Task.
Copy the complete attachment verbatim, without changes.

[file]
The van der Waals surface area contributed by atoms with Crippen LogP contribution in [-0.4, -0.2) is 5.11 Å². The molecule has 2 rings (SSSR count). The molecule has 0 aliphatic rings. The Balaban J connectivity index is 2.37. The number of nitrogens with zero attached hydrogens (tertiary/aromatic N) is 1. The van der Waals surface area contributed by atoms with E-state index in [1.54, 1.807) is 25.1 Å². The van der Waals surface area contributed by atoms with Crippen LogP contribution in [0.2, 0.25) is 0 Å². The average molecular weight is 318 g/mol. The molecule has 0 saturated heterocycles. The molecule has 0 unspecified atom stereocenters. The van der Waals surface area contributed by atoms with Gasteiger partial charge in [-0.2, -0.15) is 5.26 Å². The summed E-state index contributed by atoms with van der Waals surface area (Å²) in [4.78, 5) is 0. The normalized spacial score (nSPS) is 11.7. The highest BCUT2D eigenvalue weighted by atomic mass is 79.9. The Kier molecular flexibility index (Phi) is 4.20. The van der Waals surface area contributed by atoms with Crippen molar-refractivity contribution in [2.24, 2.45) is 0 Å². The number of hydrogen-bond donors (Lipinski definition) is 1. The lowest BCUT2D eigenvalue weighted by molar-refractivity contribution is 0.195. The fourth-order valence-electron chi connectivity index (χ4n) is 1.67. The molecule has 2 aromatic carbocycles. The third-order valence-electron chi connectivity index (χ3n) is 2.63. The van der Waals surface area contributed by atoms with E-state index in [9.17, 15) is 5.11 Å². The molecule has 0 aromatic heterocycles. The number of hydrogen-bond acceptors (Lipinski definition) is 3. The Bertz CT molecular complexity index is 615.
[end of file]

The van der Waals surface area contributed by atoms with Crippen LogP contribution in [-0.4, -0.2) is 5.11 Å². The molecule has 2 rings (SSSR count). The molecule has 0 aliphatic rings. The Balaban J connectivity index is 2.37. The number of nitrogens with zero attached hydrogens (tertiary/aromatic N) is 1. The van der Waals surface area contributed by atoms with E-state index in [1.54, 1.807) is 25.1 Å². The van der Waals surface area contributed by atoms with Crippen LogP contribution in [0.2, 0.25) is 0 Å². The average molecular weight is 318 g/mol. The molecule has 0 saturated heterocycles. The molecule has 0 unspecified atom stereocenters. The van der Waals surface area contributed by atoms with Gasteiger partial charge in [-0.2, -0.15) is 5.26 Å². The summed E-state index contributed by atoms with van der Waals surface area (Å²) in [4.78, 5) is 0. The normalized spacial score (nSPS) is 11.7. The highest BCUT2D eigenvalue weighted by atomic mass is 79.9. The Kier molecular flexibility index (Phi) is 4.20. The van der Waals surface area contributed by atoms with Crippen molar-refractivity contribution in [2.24, 2.45) is 0 Å². The number of hydrogen-bond donors (Lipinski definition) is 1. The lowest BCUT2D eigenvalue weighted by molar-refractivity contribution is 0.195. The fourth-order valence-electron chi connectivity index (χ4n) is 1.67. The molecule has 2 aromatic carbocycles. The third-order valence-electron chi connectivity index (χ3n) is 2.63. The van der Waals surface area contributed by atoms with E-state index in [9.17, 15) is 5.11 Å². The molecule has 0 aromatic heterocycles. The number of hydrogen-bond acceptors (Lipinski definition) is 3. The Bertz CT molecular complexity index is 615.